The Trait Optimism Facet in Leadership and Education

The Trait Optimism Facet in Leadership and Education

Copyright: © 2015 |Pages: 14
DOI: 10.4018/978-1-4666-8327-3.ch015

Abstract

This chapter discusses how leaders can promote the trait optimism facet in their leadership by being positive, leading by example, and using the Pygmalion Effect. In addition, this chapter determines how educators can promote the trait optimism facet by setting personal goals, embracing their roles as leaders in the classroom which includes being positive and leading by example, and by using the Pygmalion Effect. Finally, this chapter also entertains the positions of those who oppose the promotion of the trait optimism facet in leadership and education.
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Introduction

When you’re chewing on life’s gristle, don’t grumble, give a whistle, and this’ll help things turn out for the best—and always look on the bright side of life, always look on the light side of life. -Eric Idle

In life, there are generally two types of people, pessimists and optimists (Pausch, 2008). Pessimists are the kindred spirits of Eeyore® from the infamous Winnie-the-Pooh® novels of A. A. Milne (Pausch, 2008). These dispirited individuals believe that the negative events, which occur in their lives, are incessant, they often suffer from depression, they are less resilient, and they feel as if they are helpless to change the events in their lives (Seligman, 2006) due to an external locus of control (Lamberton & Minor, 2010). The other type of person is the optimist; these individuals are the kindred spirits of Tigger® from the infamous Winnie-the-Pooh® novels of A. A. Milne (Pausch, 2008). Optimists are jovial individuals who view negative events as temporary challenges. They “believe defeat is not their fault, [but instead] is caused by circumstances, bad luck, or other people” (Seligman, 2006, p. 5). Optimists are more resilient, and are less likely to feel as if they are helpless to change the events in their lives (Seligman, 2006) due to an internal locus of control (Lamberton & Minor, 2010). In general, optimists also “do better in school and college, at work, and on the playing field” (Seligman, 2006, p. 5), they “regularly exceed the predictions of aptitude tests” (Seligman, 2006, p. 5), and are more likely to win elections (Seligman, 2006). Optimists have good health (Seligman, 2006) “they age well, much freer than most of us from the usual physical ills of middle age; evidence suggests that they may even live longer” (Seligman, 2006, p. 5).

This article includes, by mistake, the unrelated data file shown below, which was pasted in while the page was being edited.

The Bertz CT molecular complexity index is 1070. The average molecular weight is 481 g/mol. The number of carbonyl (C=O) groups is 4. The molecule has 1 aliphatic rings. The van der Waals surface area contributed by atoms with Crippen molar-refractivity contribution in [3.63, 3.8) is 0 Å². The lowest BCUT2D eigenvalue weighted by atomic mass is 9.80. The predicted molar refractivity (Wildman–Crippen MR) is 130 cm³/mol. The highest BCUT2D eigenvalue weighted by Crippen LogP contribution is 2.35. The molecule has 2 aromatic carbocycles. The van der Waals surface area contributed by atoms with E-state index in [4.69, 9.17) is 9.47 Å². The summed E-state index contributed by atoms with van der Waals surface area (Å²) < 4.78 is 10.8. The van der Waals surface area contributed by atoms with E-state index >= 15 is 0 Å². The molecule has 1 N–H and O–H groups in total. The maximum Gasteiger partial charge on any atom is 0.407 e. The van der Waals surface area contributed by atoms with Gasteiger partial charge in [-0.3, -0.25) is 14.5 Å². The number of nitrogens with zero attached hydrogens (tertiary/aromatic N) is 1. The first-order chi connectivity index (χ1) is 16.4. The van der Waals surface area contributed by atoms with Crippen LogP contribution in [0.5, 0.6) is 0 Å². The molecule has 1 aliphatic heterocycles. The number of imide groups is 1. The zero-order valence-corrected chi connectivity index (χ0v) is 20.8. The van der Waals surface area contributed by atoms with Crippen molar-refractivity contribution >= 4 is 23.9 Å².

Petrides (2009b) defines the trait optimism facet as the ability of an individual to be “confident and likely to ‘look on the bright side’ of life” (p. 5), optimists can also “expect positive things to happen in their life” (Petrides, 2001, p. 5), and “reflects [their] general psychological state at this point in time” (Petrides, 2009a, p. 60). It is crucial that leaders and educators remain optimistic, because the emotions of leaders and educators influence the emotions of their followers and students (George, 2000), and it is only through the promotion of trait optimism that leaders and educators alike can inspire optimism in their students and followers.

Consequently, this chapter will meet the following objectives:

  • Scrutinize the ways that leaders promote the trait optimism facet in their leadership by being positive, leading by example, and using the Pygmalion Effect.

  • Observe how educators promote the trait optimism facet in their classrooms by setting personal goals, embracing their roles as leaders in the classroom, which involves leading by example, being positive, and employing the Pygmalion Effect.

  • Finally, this chapter entertains the positions of those who oppose the promotion of the trait optimism facet in leadership and education.

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